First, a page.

After looking through some of my old blog posts from 3-4 years ago, I thought I would just sit and cringe. I imagined it would be like hearing a recording of yourself and thinking your voice sounds awkward and not like you thought it did. It actually was kind of nostalgic…like reading old diary entries (if I had such a thing!). As I was preparing to start up the blog again, I was wondering, “How relevant is the name of my blog anymore? Have I strayed too much that I should just scrap the whole thing? Do I even want anyone looking back at old entries?” I’m not sure if it’s still a good fit, but I like my old content. I started this blog while reading through a book called The Artist’s Way. I saw this as a place where I could challenge myself and hold myself accountable to actively being creative. I had kind of forgotten that until I went back and read some early posts. I think this will mostly be a sewing blog since I’ve zeroed in on that, but who knows? I’m an enthusiastic amateur (or so I claimed & pronounced my newfound love of sewing 4 years ago!) so I could pick a totally new interest down the road.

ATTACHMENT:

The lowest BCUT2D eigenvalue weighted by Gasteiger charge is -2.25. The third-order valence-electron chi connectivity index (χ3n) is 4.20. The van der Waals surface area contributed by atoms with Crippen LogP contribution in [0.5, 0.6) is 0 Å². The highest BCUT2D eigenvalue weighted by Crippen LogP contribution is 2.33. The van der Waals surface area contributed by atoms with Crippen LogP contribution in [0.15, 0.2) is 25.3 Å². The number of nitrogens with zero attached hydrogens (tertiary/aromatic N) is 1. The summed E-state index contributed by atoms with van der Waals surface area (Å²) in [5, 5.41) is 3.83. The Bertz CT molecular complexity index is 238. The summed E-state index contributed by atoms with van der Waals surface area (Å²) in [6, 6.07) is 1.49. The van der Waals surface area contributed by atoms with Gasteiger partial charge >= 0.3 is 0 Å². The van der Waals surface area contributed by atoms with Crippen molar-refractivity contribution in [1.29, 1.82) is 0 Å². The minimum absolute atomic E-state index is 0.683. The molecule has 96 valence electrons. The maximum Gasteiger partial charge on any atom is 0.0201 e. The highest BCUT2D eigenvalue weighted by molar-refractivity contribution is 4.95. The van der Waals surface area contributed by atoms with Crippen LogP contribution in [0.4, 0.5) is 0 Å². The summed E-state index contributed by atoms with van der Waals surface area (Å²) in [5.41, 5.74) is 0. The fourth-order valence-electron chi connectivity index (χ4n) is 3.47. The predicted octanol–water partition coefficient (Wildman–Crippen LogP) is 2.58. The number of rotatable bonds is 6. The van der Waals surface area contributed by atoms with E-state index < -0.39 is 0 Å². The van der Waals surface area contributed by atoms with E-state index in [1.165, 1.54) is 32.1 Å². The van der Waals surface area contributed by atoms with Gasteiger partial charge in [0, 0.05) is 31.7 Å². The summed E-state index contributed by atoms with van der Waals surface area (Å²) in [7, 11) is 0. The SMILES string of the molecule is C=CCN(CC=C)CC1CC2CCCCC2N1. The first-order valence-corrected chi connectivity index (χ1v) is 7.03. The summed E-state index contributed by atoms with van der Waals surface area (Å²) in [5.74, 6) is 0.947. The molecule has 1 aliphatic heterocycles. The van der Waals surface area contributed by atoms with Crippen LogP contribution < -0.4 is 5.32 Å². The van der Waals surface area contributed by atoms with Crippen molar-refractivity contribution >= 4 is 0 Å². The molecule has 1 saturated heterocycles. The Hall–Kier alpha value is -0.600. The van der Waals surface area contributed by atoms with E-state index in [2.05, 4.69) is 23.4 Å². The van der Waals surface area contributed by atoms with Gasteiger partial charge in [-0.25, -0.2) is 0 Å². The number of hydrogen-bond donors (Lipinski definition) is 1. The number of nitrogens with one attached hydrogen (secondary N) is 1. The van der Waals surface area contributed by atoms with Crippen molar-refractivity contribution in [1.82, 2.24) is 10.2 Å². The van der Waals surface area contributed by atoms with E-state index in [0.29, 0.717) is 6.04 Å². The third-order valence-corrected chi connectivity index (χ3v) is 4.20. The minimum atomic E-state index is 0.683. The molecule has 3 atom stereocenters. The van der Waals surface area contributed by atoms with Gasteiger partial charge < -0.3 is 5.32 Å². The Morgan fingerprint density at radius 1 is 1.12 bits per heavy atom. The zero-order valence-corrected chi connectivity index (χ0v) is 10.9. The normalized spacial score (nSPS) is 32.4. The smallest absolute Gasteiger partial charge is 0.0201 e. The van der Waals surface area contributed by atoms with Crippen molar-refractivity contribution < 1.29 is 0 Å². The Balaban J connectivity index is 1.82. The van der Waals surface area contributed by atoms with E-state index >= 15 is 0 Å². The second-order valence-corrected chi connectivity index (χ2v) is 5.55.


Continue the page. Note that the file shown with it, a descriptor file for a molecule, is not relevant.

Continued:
Since I mentioned there is a great online sewing community, here is a very small sampling of who I follow (other than Instagram):

Closet Case Files – awesome patterns & blog

Inside the Hem & Sew Over It – vlogs about sewing!

McCall Pattern Company Facebook Group

 

Stay tuned for more. I just took some pictures of some of my sewing projects and the photos turned out way less awkward than I thought they would!